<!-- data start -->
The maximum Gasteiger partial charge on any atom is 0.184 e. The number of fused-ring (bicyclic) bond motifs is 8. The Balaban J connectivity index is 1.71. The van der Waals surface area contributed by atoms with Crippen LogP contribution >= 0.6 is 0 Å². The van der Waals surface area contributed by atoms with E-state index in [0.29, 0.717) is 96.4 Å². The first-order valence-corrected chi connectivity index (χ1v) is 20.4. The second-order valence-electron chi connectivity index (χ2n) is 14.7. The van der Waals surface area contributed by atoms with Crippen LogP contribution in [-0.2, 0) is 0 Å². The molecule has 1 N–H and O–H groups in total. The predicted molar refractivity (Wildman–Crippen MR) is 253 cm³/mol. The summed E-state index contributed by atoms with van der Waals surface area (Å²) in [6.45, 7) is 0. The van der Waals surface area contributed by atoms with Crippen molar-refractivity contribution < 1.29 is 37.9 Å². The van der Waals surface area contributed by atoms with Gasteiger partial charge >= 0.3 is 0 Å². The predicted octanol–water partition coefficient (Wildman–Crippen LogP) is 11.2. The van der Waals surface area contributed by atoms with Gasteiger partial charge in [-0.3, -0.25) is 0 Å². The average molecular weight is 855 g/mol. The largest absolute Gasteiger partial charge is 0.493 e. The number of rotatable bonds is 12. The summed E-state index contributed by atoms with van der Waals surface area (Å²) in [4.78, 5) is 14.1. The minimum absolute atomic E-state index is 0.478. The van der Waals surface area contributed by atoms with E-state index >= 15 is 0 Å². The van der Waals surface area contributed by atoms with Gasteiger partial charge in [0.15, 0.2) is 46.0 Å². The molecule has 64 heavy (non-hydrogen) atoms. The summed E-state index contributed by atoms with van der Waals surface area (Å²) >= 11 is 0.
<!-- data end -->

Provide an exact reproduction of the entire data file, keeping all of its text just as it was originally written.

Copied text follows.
The maximum Gasteiger partial charge on any atom is 0.184 e. The number of fused-ring (bicyclic) bond motifs is 8. The Balaban J connectivity index is 1.71. The van der Waals surface area contributed by atoms with Crippen LogP contribution >= 0.6 is 0 Å². The van der Waals surface area contributed by atoms with E-state index in [0.29, 0.717) is 96.4 Å². The first-order valence-corrected chi connectivity index (χ1v) is 20.4. The second-order valence-electron chi connectivity index (χ2n) is 14.7. The van der Waals surface area contributed by atoms with Crippen LogP contribution in [-0.2, 0) is 0 Å². The molecule has 1 N–H and O–H groups in total. The predicted molar refractivity (Wildman–Crippen MR) is 253 cm³/mol. The summed E-state index contributed by atoms with van der Waals surface area (Å²) in [6.45, 7) is 0. The van der Waals surface area contributed by atoms with Crippen molar-refractivity contribution < 1.29 is 37.9 Å². The van der Waals surface area contributed by atoms with Gasteiger partial charge >= 0.3 is 0 Å². The predicted octanol–water partition coefficient (Wildman–Crippen LogP) is 11.2. The van der Waals surface area contributed by atoms with Gasteiger partial charge in [-0.3, -0.25) is 0 Å². The average molecular weight is 855 g/mol. The largest absolute Gasteiger partial charge is 0.493 e. The number of rotatable bonds is 12. The summed E-state index contributed by atoms with van der Waals surface area (Å²) in [4.78, 5) is 14.1. The minimum absolute atomic E-state index is 0.478. The van der Waals surface area contributed by atoms with E-state index >= 15 is 0 Å². The van der Waals surface area contributed by atoms with Gasteiger partial charge in [0.15, 0.2) is 46.0 Å². The molecule has 64 heavy (non-hydrogen) atoms. The summed E-state index contributed by atoms with van der Waals surface area (Å²) >= 11 is 0.